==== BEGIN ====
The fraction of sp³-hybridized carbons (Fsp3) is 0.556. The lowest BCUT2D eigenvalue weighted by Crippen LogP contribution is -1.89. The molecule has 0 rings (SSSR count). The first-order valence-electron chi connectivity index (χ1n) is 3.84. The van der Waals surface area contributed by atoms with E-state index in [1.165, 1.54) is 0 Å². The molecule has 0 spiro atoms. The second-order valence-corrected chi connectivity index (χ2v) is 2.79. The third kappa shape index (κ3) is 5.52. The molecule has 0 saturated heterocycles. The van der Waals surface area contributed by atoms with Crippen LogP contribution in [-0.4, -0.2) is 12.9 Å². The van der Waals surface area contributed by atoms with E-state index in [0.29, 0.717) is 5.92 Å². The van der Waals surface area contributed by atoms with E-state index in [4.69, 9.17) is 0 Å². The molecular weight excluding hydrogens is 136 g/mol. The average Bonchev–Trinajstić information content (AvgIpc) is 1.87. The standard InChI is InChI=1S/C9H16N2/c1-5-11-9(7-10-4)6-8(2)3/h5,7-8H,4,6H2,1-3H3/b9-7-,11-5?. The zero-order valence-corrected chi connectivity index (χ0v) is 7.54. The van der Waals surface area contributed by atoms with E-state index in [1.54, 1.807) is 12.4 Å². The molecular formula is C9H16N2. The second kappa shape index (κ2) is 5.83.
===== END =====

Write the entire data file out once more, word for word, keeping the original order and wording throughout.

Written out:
The fraction of sp³-hybridized carbons (Fsp3) is 0.556. The lowest BCUT2D eigenvalue weighted by Crippen LogP contribution is -1.89. The molecule has 0 rings (SSSR count). The first-order valence-electron chi connectivity index (χ1n) is 3.84. The van der Waals surface area contributed by atoms with E-state index in [1.165, 1.54) is 0 Å². The molecule has 0 spiro atoms. The second-order valence-corrected chi connectivity index (χ2v) is 2.79. The third kappa shape index (κ3) is 5.52. The molecule has 0 saturated heterocycles. The van der Waals surface area contributed by atoms with Crippen LogP contribution in [-0.4, -0.2) is 12.9 Å². The van der Waals surface area contributed by atoms with E-state index in [0.29, 0.717) is 5.92 Å². The van der Waals surface area contributed by atoms with E-state index in [4.69, 9.17) is 0 Å². The molecular weight excluding hydrogens is 136 g/mol. The average Bonchev–Trinajstić information content (AvgIpc) is 1.87. The standard InChI is InChI=1S/C9H16N2/c1-5-11-9(7-10-4)6-8(2)3/h5,7-8H,4,6H2,1-3H3/b9-7-,11-5?. The zero-order valence-corrected chi connectivity index (χ0v) is 7.54. The van der Waals surface area contributed by atoms with E-state index in [1.54, 1.807) is 12.4 Å². The molecular formula is C9H16N2. The second kappa shape index (κ2) is 5.83.